Sleep doesn’t belong to the speaker anymore when she’s at her father’s bedside in a hospital room in the opening poem. Rob Taylor beautifully analyzes “Overnights at the Hospital” in his Tyee article, “Be Brief and Tell Us Everything.”
A self-conscious voice emerges in some of Sawatzky’s poems. A surprising number are self-referential (I began counting how many have “poem” in the poem) and felt they could have been stronger without this (but I am of the school that doesn’t usually like the fourth wall broken). Sawatzky mentions in this interview with Rob Taylor that she likes playing with expectations of poetry and drawing attention to its process, but I found those poems detracted from her otherwise strong theme.
Sawatzky is at her best when the poem isn’t obvious, when it fades into the background and the reader is left with images and sounds that haunt, punch, linger, explode; when she’s working out what does and doesn’t belong to her and subverts readers’ expectations of girlhood and female desire. The reader might assume someone who wants kids or who does want them but can’t have them would pursue work as a nanny. But not so. In “Crystals,” Sawatzky declares, “I tell my mother I never want kids.”
By the end of the collection, I notice a movement from naming and/or lamenting what doesn’t belong to her towards claiming what does belong to her…even the unpleasant parts one doesn’t like to admit.
In “Self-Portrait as Ostrich,” the second-last poem, she sounds the most vulnerable and mature:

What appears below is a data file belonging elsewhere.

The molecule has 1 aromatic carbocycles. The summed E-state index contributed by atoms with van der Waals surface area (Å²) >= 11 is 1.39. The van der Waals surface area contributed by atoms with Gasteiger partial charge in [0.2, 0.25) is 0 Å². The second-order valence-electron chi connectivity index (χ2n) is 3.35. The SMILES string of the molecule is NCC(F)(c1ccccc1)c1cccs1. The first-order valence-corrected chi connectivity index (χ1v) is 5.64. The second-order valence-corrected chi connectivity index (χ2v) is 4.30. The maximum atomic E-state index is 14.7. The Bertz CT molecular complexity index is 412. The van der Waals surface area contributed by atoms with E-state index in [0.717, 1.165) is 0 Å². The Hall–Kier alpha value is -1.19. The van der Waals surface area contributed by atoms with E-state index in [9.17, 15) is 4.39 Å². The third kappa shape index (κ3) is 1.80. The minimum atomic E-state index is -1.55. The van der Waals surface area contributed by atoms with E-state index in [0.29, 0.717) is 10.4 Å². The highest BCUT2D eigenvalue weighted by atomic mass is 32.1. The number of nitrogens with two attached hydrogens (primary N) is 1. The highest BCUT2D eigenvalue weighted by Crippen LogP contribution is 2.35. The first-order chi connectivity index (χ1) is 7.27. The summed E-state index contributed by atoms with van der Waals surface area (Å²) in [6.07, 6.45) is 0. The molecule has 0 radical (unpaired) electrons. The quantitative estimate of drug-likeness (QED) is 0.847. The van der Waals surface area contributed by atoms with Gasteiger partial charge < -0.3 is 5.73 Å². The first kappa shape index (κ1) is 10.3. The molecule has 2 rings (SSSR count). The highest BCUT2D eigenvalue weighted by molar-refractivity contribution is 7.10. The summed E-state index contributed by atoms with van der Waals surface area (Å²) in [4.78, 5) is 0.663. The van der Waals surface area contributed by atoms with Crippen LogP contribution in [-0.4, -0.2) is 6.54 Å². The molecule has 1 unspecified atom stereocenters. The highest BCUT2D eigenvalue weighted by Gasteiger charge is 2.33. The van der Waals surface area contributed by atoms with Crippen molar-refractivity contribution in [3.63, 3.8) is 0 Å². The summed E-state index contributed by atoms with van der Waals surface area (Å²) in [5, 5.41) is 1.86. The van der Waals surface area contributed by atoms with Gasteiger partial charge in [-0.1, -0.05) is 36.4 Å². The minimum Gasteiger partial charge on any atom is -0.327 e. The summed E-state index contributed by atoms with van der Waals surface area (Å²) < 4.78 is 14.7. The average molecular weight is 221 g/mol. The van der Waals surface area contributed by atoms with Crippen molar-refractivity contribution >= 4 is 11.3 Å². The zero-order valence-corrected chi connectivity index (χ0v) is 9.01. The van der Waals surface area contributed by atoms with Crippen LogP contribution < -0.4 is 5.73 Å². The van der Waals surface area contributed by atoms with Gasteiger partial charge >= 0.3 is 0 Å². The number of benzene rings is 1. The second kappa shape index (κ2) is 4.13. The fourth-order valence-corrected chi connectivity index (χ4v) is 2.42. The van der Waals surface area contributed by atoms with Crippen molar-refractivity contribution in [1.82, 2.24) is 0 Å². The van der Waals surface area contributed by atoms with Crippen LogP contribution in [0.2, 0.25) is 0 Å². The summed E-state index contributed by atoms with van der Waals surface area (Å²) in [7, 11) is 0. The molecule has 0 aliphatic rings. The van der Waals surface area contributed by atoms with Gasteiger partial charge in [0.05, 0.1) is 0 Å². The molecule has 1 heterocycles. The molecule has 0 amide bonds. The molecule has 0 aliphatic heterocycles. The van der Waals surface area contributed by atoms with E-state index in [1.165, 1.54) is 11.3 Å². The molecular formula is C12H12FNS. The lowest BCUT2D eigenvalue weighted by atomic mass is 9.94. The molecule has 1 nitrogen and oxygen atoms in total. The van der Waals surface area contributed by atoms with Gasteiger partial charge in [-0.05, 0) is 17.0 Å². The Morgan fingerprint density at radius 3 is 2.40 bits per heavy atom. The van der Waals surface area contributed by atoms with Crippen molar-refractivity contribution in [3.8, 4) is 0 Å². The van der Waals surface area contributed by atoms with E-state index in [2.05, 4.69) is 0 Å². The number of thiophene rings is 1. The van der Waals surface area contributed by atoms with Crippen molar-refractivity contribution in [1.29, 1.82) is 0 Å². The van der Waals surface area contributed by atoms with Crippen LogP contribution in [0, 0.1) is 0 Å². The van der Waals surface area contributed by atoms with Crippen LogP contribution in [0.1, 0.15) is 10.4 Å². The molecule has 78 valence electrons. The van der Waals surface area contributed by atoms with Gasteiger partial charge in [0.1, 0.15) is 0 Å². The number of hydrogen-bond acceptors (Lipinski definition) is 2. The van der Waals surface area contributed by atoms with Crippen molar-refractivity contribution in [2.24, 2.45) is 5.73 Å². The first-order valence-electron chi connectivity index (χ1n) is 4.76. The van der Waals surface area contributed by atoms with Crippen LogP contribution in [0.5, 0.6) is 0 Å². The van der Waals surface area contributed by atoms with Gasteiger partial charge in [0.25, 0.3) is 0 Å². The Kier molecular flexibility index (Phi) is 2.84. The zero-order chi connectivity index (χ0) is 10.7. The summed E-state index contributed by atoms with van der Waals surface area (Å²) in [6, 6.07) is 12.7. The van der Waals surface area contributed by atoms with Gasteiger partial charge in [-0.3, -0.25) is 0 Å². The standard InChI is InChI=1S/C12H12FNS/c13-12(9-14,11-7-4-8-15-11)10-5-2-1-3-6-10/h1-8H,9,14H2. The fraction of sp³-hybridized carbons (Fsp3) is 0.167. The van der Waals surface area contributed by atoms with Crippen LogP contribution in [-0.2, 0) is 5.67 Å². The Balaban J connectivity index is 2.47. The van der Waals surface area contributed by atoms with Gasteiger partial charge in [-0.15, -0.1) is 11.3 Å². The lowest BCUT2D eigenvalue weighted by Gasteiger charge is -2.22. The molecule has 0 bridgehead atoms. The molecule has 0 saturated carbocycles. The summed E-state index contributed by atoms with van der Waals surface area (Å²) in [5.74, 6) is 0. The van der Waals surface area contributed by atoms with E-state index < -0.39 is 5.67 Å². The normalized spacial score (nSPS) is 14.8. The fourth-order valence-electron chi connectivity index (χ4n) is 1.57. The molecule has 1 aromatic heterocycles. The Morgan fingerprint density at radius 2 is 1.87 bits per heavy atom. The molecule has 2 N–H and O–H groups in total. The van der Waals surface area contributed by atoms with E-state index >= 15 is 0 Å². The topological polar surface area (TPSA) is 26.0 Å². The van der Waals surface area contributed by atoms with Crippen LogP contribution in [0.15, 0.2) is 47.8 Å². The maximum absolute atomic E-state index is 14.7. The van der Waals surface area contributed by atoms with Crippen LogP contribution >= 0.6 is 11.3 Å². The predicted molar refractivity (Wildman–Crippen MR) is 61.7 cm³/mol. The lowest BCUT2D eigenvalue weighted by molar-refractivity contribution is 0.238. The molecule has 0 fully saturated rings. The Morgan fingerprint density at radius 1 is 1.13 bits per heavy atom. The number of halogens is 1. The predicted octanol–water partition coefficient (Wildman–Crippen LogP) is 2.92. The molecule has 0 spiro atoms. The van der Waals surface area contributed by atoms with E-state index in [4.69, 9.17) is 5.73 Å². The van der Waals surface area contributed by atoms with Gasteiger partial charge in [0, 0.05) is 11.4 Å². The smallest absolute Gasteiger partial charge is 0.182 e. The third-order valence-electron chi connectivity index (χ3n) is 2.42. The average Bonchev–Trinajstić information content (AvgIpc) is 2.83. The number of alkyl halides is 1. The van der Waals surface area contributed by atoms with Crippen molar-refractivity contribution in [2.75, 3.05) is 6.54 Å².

I do dream regularly
that I’m gathering eggs
And I thought it was because I used
to look after children
Or because I’ve rewatched
Fly Away Home
so many times and maybe that’s true
but maybe also
I’m finally taking responsibility for me
Anger has a shape too
Ditto shame ditto pride when it unfurls
when I rise
Up off my knees to become
the biggest bird alive
Here is a speaker who accepts she doesn’t have it figured out (“maybe that’s true”) and holds numerous possibilities out in her hand like seed for a bird, not sure which one will take. But the uncertainty doesn’t shrivel, paralyze, or keep her on her knees. Rather, it emboldens her to the extent that she stands up to become “the biggest bird alive.”
Coming out of (and soon approaching another) season of uncertainty, as is the way life ebbs and flows, None of this Belongs to Me felt like a gift at the right time. I am prone to anger too, prone to complaining about life not being fair (and yes, the old adage who said life was fair? always plays in my mind in response), and there is a sisterhood, so to speak, in Sawatzky’s words and in the kind message she wrote in my copy of her book:
Sending care as you settle into your new space. Hope you enjoy the familiar and strange in these poems.
I have been so focussed on our old house, our old city, what we lost and left behind (and there is a season for mourning) but I think it is now time for me to look ahead, not only for myself but for the sake of my child, who very much belongs to me even as she simultaneously does not belong to me. Oh language, oh the paradox of both/and.
The future is as it always was, a quivering
night lit occasionally by lightning. World